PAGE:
Insight in the number, type and severity of errors that happen in a test or production environment is crucial to resolve them, and to make a stable ADF application that is less error-prone. Application errors (and their stack traces) are often hard to retrieve or take a lot of time to find. Project teams commonly depend on the reports of end-users and testers, and they typically do not report all errors or provide insufficient information about them. Operational teams do not always have the time to monitor for errors in the WebLogic console or the Enterprise Manager or to wade through large log files to manually piece together what happened. To address this issue, errors are collected by the ADF Performance Monitor. Development, QA and operational teams can drill down to the error messages, their type, severity, and their stack traces to quickly troubleshoot errors and make the application more stable.
Logging test and production errors
The ADF Performance Monitor logs errors with all relevant detail information. This information helps to discover, analyze, reproduce and resolve errors that happen frequently on test and production environments. Detailed information like exception message, timestamp, user ID, button/link clicked on, application server URI, and session is important to get insight into the errors and to resolve them. Additionally, the ADF developer can view the error stacktrace and ADF request callstack – allowing the developer to quickly troubleshoot these errors. In this example 42 errors have been collected during the selected time range (week) – for example errors like JboExceptions, SQLExceptions, NullPointerExceptions, ControllerExceptions, SQLIntegrityConstraintViolationExceptions, TxnValExceptions, e.g.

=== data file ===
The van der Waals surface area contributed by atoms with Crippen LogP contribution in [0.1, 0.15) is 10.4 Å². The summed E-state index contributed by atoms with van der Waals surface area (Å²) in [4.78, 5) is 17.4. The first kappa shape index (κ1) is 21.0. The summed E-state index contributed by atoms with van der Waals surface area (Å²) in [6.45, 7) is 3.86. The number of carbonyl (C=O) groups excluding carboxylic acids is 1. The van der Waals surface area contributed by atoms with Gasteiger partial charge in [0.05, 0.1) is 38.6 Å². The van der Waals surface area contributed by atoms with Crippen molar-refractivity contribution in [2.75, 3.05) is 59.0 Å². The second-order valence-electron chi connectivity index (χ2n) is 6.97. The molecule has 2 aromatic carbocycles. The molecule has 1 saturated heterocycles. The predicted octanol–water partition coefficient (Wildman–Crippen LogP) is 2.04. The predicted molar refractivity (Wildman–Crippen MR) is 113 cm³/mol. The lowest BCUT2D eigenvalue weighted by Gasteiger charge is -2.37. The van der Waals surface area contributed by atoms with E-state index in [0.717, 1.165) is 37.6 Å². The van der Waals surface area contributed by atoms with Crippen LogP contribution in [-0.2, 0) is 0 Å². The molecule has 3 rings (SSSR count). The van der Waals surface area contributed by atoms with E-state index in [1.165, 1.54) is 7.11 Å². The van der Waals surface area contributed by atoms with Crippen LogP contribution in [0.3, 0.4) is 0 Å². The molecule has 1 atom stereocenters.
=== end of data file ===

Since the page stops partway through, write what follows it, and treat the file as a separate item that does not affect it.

Developers can drill down to these errors, their type, severity and messages. The stacktrace can be viewed to analyze the root cause of the error – in this case a java.sql.SQLIntegrityConstraintViolationException:
Also the ADF request call stack can be viewed to understand more of the error‘s root cause. We can see that in this case just before the error occurred a PLSQL procedure was called that seems to be the cause: pagf001_api.maak_ctt_specifiek:
The ADF Performance Monitor logs errors at several extension points – one is with a custom DCErrorHandler:
More details are available on the AMIS site.